ALBUQUERQUE – A man from Farmington, N.M., was sentenced Thursday to 15 years in federal prison and five years of supervised release following his conviction on drug trafficking and firearms charges.
This sentence was announced by U.S. Attorney Steven C. Yarbough, District of New Mexico. This case was investigated by U.S. Immigration and Customs Enforcement (ICE) Homeland Security Investigations (HSI), and the Region II Narcotics Task Force.
In addition to his 190-month prison sentence, Martin Moreno, 53, was also ordered to pay a $20,000 fine.
According to court documents, Moreno was arrested in March 2012 on a federal criminal complaint charging him with drug trafficking offenses. He subsequently was charged in a seven-count second superseding indictment with possessing methamphetamine, cocaine and marijuana with intent to distribute; using and carrying a firearm in furtherance of a drug trafficking crime; and three counts of being a felon in possession of firearms and ammunition. Moreno possessed the narcotics, numerous firearms and ammunition on Feb. 27, 2012 in San Juan County, N.M. At the time, Moreno was prohibited from possessing firearms and ammunition because he previously had been convicted of trafficking cocaine in the 11th Judicial District Court for the State of New Mexico in San Juan County. Moreno was arrested on state charges in Feb. 2012, which were dismissed after the federal charges were filed.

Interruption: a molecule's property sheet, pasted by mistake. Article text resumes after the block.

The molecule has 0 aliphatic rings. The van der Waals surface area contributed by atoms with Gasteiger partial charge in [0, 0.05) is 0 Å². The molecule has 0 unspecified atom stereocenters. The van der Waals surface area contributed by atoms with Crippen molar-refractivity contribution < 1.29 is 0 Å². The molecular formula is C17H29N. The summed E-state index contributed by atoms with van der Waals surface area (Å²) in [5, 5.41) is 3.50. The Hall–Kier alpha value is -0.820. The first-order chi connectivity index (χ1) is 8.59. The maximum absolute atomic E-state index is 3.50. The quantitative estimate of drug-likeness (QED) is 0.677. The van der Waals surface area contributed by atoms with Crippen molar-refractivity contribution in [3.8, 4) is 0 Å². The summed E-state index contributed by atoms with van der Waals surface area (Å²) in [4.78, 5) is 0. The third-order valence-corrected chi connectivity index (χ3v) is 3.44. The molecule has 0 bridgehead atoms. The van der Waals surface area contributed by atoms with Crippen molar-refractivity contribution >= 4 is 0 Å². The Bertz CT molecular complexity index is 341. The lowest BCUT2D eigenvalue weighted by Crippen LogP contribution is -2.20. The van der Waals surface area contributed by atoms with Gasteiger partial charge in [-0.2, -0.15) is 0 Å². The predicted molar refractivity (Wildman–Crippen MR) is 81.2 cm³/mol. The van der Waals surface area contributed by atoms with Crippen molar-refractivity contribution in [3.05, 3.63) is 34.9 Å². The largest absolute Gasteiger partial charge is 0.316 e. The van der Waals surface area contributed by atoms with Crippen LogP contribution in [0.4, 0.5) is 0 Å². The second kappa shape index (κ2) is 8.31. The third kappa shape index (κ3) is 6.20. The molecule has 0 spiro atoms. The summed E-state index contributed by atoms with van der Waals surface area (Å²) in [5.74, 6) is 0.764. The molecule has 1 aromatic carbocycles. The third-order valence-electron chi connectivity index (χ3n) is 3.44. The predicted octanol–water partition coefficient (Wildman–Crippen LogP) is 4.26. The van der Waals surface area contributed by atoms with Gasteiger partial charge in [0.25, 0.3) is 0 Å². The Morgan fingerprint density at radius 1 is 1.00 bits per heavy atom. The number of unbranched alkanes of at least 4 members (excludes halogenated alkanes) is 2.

The charges against Moreno arose from evidence seized Feb. 27 when the Region II Narcotics Task Force and HSI executed search warrants at Moreno’s residence, two storage lockers and a truck. Moreno acknowledged that he was the sole owner of the contents of the storage lockers and his truck.
In July 2013, Moreno pleaded guilty to all seven counts of the second superseding indictment. In his plea agreement, Moreno admitted that on Feb., 27, 2012, he possessed about 120 grams of methamphetamine, a kilogram of cocaine and a kilogram of marijuana, all of which were stored in a storage locker in Farmington. He also admitted keeping a stolen pistol and ammunition in the storage locker to protect the drugs.
Moreno also admitted that in a different storage locker, he stored 14 firearms, including a machine gun, shotguns, hunting rifles and semi-automatic rifles. He acknowledged that as a convicted felon, he was prohibited from owning firearms.
In his plea agreement, Moreno also admitted possessing additional amounts of drugs, including a small amount of methamphetamine and a supply of marijuana, and a pistol at his residence. Moreno also acknowledged that the $3,000 in cash found in his bedroom and the $66,000 in cash found in his truck were proceeds of his narcotics trafficking activities.
Moreno’s plea agreement requires that Moreno forfeit the firearms, ammunition and narcotics proceeds seized on Feb. 27, 2012.
Assistant U.S. Attorneys Nicholas Jon Ganjei and Samuel A. Hurtado, District of New Mexico, prosecuted the case.
This case was part of a federal anti-violence initiative that targets "the worst of the worst" offenders for federal prosecution. Under this anti-violence initiative, the U.S. Attorney’s Office and federal law enforcement agencies work with New Mexico’s District Attorneys and state, local and tribal law enforcement agencies to target violent or repeat offenders for federal prosecution with the goal of removing repeat offenders from communities in New Mexico for as long as possible.